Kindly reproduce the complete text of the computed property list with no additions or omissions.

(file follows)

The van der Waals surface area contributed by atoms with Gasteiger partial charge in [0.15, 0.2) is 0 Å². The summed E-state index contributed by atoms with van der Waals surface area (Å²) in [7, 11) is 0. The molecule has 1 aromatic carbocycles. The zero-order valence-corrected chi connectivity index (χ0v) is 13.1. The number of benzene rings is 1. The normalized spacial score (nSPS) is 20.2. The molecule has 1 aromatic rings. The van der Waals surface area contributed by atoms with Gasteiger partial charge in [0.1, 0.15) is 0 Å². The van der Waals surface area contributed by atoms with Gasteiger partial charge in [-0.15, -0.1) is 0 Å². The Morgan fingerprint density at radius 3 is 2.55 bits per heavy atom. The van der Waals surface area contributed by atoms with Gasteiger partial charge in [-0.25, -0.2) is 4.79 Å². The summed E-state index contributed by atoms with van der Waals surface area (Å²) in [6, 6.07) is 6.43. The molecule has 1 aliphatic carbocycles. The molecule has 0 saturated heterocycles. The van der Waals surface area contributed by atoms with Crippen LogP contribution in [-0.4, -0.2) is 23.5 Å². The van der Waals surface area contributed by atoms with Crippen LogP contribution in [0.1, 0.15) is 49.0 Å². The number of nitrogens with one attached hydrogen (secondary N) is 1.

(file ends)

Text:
The van der Waals surface area contributed by atoms with Gasteiger partial charge in [0.15, 0.2) is 0 Å². The summed E-state index contributed by atoms with van der Waals surface area (Å²) in [7, 11) is 0. The molecule has 1 aromatic carbocycles. The zero-order valence-corrected chi connectivity index (χ0v) is 13.1. The number of benzene rings is 1. The normalized spacial score (nSPS) is 20.2. The molecule has 1 aromatic rings. The van der Waals surface area contributed by atoms with Gasteiger partial charge in [0.1, 0.15) is 0 Å². The van der Waals surface area contributed by atoms with Gasteiger partial charge in [-0.15, -0.1) is 0 Å². The Morgan fingerprint density at radius 3 is 2.55 bits per heavy atom. The van der Waals surface area contributed by atoms with Gasteiger partial charge in [-0.25, -0.2) is 4.79 Å². The summed E-state index contributed by atoms with van der Waals surface area (Å²) in [6, 6.07) is 6.43. The molecule has 1 aliphatic carbocycles. The molecule has 0 saturated heterocycles. The van der Waals surface area contributed by atoms with Crippen LogP contribution in [-0.4, -0.2) is 23.5 Å². The van der Waals surface area contributed by atoms with Crippen LogP contribution in [0.1, 0.15) is 49.0 Å². The number of nitrogens with one attached hydrogen (secondary N) is 1.